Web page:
Competency Trap

We all fall victim in our careers to the competency trap–the tendency to gravitate to those things that we do naturally. Since our workplaces reward us for our proficiencies and expertise, we get conditioned to do the same behavior over and over again because it feeds our need for recognition and appreciation.

The danger of the competency trap is when change comes, it takes us by surprise because we realize we have not stepped out of our comfort zones to develop other badly needed skills. In other words, we realize that what got us here will not get us there.

We are seduced by the notion of playing to our strengths and deliberate practice as we carve out expertise during our careers. We strengthen the same competency muscles over and over again and forget about those intellectual muscles we need to develop that we have neglected.

We can use our strengths to create the space to work on new things. By doing our jobs better and more efficiently, we can carve out the capacity to add new and challenging tasks to our development. In other words, our strengths make us so much more productive that we now have the time to work on those things we have chronically overlooked.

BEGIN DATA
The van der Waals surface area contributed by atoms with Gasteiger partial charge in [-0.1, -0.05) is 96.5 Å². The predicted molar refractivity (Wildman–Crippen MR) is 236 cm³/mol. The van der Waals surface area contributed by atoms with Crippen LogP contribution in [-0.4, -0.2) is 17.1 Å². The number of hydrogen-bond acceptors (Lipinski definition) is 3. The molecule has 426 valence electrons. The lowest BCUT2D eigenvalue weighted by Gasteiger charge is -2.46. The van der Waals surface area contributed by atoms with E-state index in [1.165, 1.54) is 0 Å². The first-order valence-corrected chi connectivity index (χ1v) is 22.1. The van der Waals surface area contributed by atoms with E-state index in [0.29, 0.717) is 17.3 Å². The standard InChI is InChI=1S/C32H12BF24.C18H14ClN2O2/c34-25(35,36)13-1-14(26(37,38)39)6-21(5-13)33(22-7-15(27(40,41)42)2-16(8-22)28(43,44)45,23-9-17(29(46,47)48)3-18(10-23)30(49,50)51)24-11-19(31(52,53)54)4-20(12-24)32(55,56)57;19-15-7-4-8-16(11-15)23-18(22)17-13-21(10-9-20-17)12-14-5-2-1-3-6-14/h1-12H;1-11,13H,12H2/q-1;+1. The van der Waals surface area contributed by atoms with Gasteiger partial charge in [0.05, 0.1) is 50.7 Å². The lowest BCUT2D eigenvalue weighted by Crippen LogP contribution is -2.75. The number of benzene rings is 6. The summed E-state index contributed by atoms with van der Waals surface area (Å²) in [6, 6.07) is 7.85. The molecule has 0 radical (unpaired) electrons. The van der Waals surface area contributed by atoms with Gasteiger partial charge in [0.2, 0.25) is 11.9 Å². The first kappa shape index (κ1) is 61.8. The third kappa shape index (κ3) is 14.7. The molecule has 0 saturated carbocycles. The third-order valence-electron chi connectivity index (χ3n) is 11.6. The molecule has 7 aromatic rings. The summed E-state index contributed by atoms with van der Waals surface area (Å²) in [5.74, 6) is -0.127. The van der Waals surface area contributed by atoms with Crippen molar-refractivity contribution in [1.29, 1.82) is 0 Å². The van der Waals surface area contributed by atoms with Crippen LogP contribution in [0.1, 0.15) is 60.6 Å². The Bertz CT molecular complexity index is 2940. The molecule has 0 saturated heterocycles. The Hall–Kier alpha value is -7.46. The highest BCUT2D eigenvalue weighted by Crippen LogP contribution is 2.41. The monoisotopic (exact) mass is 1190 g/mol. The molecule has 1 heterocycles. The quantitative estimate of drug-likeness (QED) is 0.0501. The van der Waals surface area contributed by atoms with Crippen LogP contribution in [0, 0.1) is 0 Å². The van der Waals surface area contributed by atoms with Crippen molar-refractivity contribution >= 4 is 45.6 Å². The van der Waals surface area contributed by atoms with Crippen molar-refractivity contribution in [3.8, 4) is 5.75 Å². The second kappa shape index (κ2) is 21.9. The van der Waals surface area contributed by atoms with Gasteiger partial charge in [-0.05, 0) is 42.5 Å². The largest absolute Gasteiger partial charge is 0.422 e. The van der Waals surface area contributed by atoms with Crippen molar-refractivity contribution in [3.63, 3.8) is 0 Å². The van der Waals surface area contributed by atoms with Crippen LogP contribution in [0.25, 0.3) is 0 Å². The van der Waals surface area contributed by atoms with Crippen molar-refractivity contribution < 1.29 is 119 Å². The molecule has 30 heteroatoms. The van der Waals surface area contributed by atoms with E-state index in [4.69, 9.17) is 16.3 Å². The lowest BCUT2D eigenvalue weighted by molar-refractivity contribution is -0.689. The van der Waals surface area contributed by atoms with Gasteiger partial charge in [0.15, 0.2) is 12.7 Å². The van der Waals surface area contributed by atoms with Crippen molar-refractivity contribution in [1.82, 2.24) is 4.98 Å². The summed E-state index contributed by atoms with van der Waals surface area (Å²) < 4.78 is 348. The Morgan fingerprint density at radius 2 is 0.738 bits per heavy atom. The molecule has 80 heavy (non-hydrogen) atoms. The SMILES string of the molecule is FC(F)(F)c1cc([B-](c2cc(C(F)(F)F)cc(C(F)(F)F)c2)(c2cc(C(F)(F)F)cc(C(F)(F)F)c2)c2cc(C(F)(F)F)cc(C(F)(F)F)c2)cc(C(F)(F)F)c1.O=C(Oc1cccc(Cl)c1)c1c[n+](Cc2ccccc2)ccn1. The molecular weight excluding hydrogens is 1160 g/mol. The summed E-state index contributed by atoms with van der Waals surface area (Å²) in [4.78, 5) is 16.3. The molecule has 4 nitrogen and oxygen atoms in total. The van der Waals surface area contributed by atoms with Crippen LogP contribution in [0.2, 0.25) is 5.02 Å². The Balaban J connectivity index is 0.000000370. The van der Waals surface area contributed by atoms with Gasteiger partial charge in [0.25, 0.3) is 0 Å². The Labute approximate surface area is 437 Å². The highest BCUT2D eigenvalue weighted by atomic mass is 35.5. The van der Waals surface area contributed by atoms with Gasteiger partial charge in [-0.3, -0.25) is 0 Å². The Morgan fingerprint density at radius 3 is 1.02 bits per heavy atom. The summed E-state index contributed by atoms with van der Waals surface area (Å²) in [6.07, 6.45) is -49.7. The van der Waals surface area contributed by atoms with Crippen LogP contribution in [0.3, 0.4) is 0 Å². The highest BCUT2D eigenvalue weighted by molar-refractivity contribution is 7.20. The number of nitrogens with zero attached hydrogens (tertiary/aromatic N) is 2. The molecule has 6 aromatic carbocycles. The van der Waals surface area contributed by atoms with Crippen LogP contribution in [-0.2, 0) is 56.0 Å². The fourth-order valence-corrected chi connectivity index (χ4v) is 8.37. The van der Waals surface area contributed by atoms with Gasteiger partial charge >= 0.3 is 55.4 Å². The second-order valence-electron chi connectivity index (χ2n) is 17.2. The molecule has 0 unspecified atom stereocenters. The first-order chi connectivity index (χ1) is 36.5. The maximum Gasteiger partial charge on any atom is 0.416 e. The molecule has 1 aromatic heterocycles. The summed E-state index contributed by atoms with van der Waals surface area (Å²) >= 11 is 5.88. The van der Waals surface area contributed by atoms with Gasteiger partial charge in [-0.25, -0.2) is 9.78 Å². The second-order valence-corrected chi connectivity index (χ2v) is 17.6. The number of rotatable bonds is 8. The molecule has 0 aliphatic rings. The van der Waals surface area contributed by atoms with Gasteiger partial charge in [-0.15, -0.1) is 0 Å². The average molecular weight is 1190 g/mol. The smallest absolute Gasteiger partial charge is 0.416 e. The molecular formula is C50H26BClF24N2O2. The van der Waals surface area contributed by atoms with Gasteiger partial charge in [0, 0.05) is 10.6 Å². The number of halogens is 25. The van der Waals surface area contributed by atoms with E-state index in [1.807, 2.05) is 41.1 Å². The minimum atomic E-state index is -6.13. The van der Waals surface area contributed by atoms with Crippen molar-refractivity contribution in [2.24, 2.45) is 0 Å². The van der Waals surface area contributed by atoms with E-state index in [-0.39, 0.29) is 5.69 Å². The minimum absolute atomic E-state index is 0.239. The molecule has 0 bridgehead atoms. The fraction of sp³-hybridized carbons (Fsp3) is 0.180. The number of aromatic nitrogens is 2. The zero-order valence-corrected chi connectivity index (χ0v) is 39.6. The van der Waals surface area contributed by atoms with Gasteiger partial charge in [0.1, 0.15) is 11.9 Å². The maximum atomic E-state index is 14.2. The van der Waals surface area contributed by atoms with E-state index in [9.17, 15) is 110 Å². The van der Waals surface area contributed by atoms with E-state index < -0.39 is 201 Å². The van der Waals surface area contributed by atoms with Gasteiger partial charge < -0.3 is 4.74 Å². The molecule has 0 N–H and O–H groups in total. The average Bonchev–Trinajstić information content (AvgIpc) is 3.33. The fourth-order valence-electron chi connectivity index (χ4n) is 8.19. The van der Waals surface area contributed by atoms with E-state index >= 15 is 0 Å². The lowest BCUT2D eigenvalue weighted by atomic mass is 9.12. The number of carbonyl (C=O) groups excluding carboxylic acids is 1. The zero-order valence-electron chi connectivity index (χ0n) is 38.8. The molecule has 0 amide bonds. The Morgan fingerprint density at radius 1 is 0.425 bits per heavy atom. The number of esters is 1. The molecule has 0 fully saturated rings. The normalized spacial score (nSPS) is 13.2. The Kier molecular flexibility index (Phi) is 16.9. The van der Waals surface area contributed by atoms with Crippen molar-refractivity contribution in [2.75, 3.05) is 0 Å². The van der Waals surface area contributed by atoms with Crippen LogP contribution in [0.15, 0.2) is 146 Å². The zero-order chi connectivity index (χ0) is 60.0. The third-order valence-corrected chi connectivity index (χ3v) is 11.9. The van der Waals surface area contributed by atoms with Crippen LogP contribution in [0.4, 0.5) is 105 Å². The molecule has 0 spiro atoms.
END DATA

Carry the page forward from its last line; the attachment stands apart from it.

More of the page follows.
Avoiding the competency trap makes us more adaptable. Travis Bradberry, an emotional intelligence thought leader claims that adaptive employees get into the habit early on of being lifelong learners. They consistently push themselves past their comfort zones.

He says you can identify adaptable colleagues in the workplace as those who have remarkable social awareness. They not only have the ability to look inward but outward as well. They are not only concerned about themselves but prioritize the concerns of their staff and organizations.

I am amazed sometimes despite the 24 hour day news cycle covering the federal government of employees who not more aware of what is going on in their agencies. Is your agency head testifying before Congress? Do you know the status of your agency’s appropriation bill? Are you aware of the legislative priorities of you union? Do you subscribe to news sources that can keep you abreast of your agency and career interests?

What got us here will not get us there. That is Lesson 1. Lesson 2 is what got us here will not keep us here. We have to negotiate both of these realities if we are to be the change agents to transact the public’s business in a volatile, uncertain, constantly changing and ambiguous world.

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